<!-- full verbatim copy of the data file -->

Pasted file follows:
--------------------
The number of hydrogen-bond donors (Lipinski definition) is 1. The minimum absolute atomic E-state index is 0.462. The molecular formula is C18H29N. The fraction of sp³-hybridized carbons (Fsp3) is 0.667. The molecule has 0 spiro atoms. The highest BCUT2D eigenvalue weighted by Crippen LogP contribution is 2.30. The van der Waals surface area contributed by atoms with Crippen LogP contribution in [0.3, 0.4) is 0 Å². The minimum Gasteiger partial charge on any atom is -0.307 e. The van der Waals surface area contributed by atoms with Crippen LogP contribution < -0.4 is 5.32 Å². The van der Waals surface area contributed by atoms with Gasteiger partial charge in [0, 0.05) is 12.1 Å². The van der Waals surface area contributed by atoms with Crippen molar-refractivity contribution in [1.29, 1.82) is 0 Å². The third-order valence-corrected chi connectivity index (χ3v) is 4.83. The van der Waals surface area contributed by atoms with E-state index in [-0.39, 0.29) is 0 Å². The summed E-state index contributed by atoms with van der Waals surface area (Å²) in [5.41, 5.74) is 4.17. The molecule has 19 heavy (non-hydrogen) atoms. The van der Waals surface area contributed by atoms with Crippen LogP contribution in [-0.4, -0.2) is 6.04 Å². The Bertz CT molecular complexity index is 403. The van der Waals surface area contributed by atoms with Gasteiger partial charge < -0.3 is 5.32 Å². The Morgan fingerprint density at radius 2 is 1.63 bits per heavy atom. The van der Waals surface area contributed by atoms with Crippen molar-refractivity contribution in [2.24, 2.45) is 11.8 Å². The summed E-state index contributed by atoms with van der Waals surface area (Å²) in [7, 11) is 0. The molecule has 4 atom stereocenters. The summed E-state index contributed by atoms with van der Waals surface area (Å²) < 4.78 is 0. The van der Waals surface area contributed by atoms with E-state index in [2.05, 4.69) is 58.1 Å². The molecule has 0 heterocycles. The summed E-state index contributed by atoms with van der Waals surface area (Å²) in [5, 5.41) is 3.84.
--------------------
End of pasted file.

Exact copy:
The number of hydrogen-bond donors (Lipinski definition) is 1. The minimum absolute atomic E-state index is 0.462. The molecular formula is C18H29N. The fraction of sp³-hybridized carbons (Fsp3) is 0.667. The molecule has 0 spiro atoms. The highest BCUT2D eigenvalue weighted by Crippen LogP contribution is 2.30. The van der Waals surface area contributed by atoms with Crippen LogP contribution in [0.3, 0.4) is 0 Å². The minimum Gasteiger partial charge on any atom is -0.307 e. The van der Waals surface area contributed by atoms with Crippen LogP contribution < -0.4 is 5.32 Å². The van der Waals surface area contributed by atoms with Gasteiger partial charge in [0, 0.05) is 12.1 Å². The van der Waals surface area contributed by atoms with Crippen molar-refractivity contribution in [1.29, 1.82) is 0 Å². The third-order valence-corrected chi connectivity index (χ3v) is 4.83. The van der Waals surface area contributed by atoms with E-state index in [-0.39, 0.29) is 0 Å². The summed E-state index contributed by atoms with van der Waals surface area (Å²) in [5.41, 5.74) is 4.17. The molecule has 19 heavy (non-hydrogen) atoms. The van der Waals surface area contributed by atoms with Crippen LogP contribution in [-0.4, -0.2) is 6.04 Å². The Bertz CT molecular complexity index is 403. The van der Waals surface area contributed by atoms with Gasteiger partial charge < -0.3 is 5.32 Å². The Morgan fingerprint density at radius 2 is 1.63 bits per heavy atom. The van der Waals surface area contributed by atoms with Crippen molar-refractivity contribution in [2.24, 2.45) is 11.8 Å². The summed E-state index contributed by atoms with van der Waals surface area (Å²) in [7, 11) is 0. The molecule has 4 atom stereocenters. The summed E-state index contributed by atoms with van der Waals surface area (Å²) < 4.78 is 0. The van der Waals surface area contributed by atoms with E-state index in [2.05, 4.69) is 58.1 Å². The molecule has 0 heterocycles. The summed E-state index contributed by atoms with van der Waals surface area (Å²) in [5, 5.41) is 3.84.